ABUJA — Nigerian President Muhammadu Buhari opened the first oil drilling site in the country’s north Tuesday, saying it will bring energy security and economic development.
The fresh source of oil comes as Nigeria’s production ranking has dropped from Africa’s top spot due to the theft of oil in the Niger Delta. Nigeria’s state oil company said the northern Kolmani fields could hold as much as 1 billion barrels of oil, but analysts question whether locals stand to benefit.
The Kolmani River Field is located between Bauchi and Gombe states in northeastern Nigeria – a region that has been battling Islamist militants for years.
It’s the first time Nigerian authorities have turned to another source of crude oil outside the Niger Delta region. Crude oil was first discovered there by the privately operated NNPC Limited in 2019.
President Buhari said at the launch Tuesday the Kolmani River Field holds up to 1 billion barrels of oil reserves, about 14 billion cubic meters of gas.
The president said the new project will include upstream production, oil refining, power generation, and fertilizer production. He said it already has attracted three billion dollars’ worth of investment.
Buhari spoke in a televised broadcast during the launch.
“This discovery had emanated from our charge to NNPC to re-strategize and expand its oil and gas exploration footprints. Similar activities across the other basins are currently actively ongoing,” he said.
The project is expected to produce up to 50,000 barrels of crude oil per day.
Buhari said the project will benefit locals through job creation, energy security, financial security and community development.
Nigeria now ranks seventh on the Organization of the Petroleum Exporting Countries’ crude oil production list, according to the group’s November oil market tally.
Authorities blame massive theft in the Niger Delta region for the decline and have been trying to boost production.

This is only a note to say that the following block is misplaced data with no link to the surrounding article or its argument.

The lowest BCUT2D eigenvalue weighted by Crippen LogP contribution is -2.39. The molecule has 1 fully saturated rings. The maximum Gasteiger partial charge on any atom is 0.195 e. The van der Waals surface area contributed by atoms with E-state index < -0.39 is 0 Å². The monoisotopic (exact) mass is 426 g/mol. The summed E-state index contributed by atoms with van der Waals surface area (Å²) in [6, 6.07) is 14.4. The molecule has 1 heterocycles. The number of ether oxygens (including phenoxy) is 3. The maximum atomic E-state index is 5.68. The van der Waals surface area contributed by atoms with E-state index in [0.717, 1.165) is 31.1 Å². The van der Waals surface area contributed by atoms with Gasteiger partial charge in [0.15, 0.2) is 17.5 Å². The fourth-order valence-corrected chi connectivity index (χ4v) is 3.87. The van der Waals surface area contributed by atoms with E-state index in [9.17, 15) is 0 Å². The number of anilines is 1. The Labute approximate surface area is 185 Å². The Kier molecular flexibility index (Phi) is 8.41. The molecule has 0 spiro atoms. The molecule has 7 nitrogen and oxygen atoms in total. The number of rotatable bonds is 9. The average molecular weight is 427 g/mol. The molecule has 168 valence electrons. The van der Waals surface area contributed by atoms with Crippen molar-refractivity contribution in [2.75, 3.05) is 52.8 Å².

Emanuel Afamia, the founder of Enermics Consulting Limited, said past mistakes made in the Niger Delta region must be avoided this time around.
“The government should have learned from that and then be able to provide or create an enabling environment for people residing in that community to actually earn a living. They have to provide the infrastructure that would make it such that the drilling activities in that area will not affect the source of living of the people,” said Afamia.
Afimia said the new drilling project needs more investment to be able to contribute significantly to Nigeria’s oil output.
“We’ve discovered a new site but then, what really is the plan for developing it? What really is the plan for building infrastructures necessary for producing oil in that place? The access to finance plays a huge role in this,” said Afimia.
Another oil and gas analyst, Toyin Akinosho, said success includes thinking about how oil production can benefit people.
“If we just think in terms of compensating, not just about money but also engaging communities ensuring that people have access to basic health care, education, that’s already a very treasured land where they’re sitting on, so they shouldn’t be living in penury; it doesn’t matter if it is in Delta or the northeast,” said Akinosho.
Nigeria is hoping to achieve net-zero emissions by 2060 using gas as a transition fuel.
Buhari has urged NNPC Limited and its partners to ensure harmonious relationships with host communities.